Although it’s more than half way through the month of May (although you’d not be able to tell that by the weather we’ve been having in the North East!), I’m only now starting to settle into this month’s ‘classic British Crime Fiction’ theme.
Instead, I’ve been battling alongside Edward IV and his wife, Elizabeth Woodville, at the end of the Wars of the Roses in the 1470s and ’80s. Phillipa Gregory’s excellent The White Queen has absorbed me.
And the small matter of planning, preparing and producing my son’s London-themed 7th birthday party last week has gobbled up much potential reading time.
I now have time to look at my bookshelves again and indulge in the great pleasure of piling up the next books to read.
Following on from The White Queen, I naturally seguewayed into Josephine Tey’s ‘classic’ The Daughter of Time, reappraising the character of Richard III.
I love detective fiction, prefering the ‘cosy’ British sort rather than the rather overblown, somewhat sensationalist recent offerings from over the Atlantic. Despite being constructed around murder, these novelists don’t dwell on the more gory aspects of it. I like the puzzle aspect, although rarely deduce the murderer before the detective reveals it.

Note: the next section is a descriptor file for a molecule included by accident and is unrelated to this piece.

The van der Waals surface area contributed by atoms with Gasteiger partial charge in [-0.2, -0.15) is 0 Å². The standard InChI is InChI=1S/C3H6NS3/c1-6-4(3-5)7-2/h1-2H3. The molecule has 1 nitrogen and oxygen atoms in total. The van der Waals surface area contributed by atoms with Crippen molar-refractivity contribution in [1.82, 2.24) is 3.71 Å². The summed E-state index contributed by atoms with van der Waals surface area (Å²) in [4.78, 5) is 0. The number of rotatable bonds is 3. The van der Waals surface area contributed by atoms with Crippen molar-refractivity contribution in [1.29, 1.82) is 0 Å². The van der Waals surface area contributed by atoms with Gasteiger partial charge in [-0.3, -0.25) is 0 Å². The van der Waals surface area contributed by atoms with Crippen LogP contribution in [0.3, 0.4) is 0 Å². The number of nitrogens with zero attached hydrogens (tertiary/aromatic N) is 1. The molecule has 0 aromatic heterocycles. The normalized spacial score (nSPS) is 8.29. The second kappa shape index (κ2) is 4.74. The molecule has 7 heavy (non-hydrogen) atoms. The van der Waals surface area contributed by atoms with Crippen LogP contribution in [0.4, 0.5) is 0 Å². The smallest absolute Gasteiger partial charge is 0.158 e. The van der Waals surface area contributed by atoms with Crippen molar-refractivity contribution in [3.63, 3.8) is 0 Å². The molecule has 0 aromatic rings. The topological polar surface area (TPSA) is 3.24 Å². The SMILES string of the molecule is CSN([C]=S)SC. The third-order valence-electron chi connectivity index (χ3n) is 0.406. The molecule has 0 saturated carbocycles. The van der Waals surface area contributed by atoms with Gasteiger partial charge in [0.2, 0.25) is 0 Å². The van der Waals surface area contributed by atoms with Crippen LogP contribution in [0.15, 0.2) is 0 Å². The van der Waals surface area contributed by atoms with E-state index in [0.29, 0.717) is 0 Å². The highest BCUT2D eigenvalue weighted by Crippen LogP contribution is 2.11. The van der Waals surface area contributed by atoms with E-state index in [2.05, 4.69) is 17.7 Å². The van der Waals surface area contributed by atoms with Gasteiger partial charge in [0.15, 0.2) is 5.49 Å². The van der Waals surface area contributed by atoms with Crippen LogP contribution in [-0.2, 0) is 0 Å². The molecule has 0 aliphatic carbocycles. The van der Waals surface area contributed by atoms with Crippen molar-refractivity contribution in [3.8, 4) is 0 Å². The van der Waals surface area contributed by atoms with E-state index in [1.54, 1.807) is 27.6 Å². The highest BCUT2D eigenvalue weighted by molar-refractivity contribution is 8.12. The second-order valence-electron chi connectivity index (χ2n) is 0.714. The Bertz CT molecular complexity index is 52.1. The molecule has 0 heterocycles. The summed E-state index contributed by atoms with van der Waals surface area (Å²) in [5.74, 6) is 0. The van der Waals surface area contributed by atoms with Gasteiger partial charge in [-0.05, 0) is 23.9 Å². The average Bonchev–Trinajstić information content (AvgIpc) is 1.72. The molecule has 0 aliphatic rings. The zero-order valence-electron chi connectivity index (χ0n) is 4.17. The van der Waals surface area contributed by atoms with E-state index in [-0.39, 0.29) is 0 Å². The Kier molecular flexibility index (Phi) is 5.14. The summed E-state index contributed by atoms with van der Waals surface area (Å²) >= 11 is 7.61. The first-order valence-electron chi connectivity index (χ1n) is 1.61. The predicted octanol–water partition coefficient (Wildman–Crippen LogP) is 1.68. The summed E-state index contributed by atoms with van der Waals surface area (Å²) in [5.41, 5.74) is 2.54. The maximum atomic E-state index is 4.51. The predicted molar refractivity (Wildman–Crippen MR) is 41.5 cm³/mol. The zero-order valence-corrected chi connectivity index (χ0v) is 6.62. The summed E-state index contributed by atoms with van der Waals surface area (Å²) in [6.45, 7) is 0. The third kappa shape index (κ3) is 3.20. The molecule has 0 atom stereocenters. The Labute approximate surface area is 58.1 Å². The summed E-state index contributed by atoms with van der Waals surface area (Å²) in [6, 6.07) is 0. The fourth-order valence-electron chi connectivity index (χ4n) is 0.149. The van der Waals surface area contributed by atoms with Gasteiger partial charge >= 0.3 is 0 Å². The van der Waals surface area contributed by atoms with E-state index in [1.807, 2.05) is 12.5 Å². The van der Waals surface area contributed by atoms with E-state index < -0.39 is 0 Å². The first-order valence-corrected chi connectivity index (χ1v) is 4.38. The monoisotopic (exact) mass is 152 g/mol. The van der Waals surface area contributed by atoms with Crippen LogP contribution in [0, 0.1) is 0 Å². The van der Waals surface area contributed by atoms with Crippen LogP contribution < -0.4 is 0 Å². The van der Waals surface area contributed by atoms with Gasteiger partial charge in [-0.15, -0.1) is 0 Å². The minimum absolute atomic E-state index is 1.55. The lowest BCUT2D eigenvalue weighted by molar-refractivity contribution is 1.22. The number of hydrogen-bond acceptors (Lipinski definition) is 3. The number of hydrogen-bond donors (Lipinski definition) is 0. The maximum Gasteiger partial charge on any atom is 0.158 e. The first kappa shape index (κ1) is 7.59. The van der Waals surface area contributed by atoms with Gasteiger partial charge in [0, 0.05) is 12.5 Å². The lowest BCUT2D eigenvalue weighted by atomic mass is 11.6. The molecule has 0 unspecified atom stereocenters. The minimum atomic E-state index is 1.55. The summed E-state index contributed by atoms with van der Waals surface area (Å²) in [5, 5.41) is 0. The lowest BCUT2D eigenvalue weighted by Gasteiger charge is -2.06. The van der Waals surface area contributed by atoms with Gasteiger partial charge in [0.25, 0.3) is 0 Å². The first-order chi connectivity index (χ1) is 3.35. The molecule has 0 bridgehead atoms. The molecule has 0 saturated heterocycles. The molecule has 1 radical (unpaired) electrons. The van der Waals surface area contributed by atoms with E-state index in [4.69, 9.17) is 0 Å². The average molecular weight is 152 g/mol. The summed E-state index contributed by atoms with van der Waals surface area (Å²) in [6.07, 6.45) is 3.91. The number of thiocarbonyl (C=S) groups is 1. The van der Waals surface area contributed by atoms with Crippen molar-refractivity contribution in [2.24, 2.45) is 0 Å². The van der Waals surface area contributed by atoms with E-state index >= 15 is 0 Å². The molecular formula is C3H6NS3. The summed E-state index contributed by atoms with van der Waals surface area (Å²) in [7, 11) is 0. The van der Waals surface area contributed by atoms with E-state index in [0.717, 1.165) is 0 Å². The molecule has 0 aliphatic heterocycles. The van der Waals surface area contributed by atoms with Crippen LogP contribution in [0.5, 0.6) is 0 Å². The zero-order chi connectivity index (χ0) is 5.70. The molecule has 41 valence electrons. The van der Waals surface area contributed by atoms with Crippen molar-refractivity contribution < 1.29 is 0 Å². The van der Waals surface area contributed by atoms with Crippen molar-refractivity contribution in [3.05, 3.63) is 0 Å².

The detectives or sleuths are also appealing characters. All misfits, with unusual characteristics or an unexpected context, they hold the novel together; guiding us through the maze, introducing us to suspects and interrogating them within our earshot, uncovering the corpse (and their relationships), and then neatly wrapping up the puzzle by the end.
And they’re often short. (the novels not the detectives)
Perhaps this ‘genre’ is comparable to a good game of Cluedo which can be enjoyed over a few enjoyable, solitary hours.
And so, awaiting me is: an almost complete collection of Agatha Christies, a good stock of Patricia Wentworth, all of GK Chesterton (on Kindle), some Margery Allingham and Dorothy L Sayers, one Frances Iles. Of the contemporary reworkings I have a few Carola Dunns (Daisy Darymple adventures), Alan Hunters (George Gently) and Jaqueline Winspear (Maisie Dobbs).
I also succumbed to a few paperback offers which were too good to miss: a large selection of Gladys Mitchell, Josephine Tey and Edmund Crispin. I also have the complete Anna Katherine Greene on my Kindle (although I know she’s not British).
Anyone got any other suggestions or recommendations?
Just how much murder, sleuthing and ‘cosy’ detecting will I realistically be able to fit into the next fortnight? Charge your cup (of tea); off we go….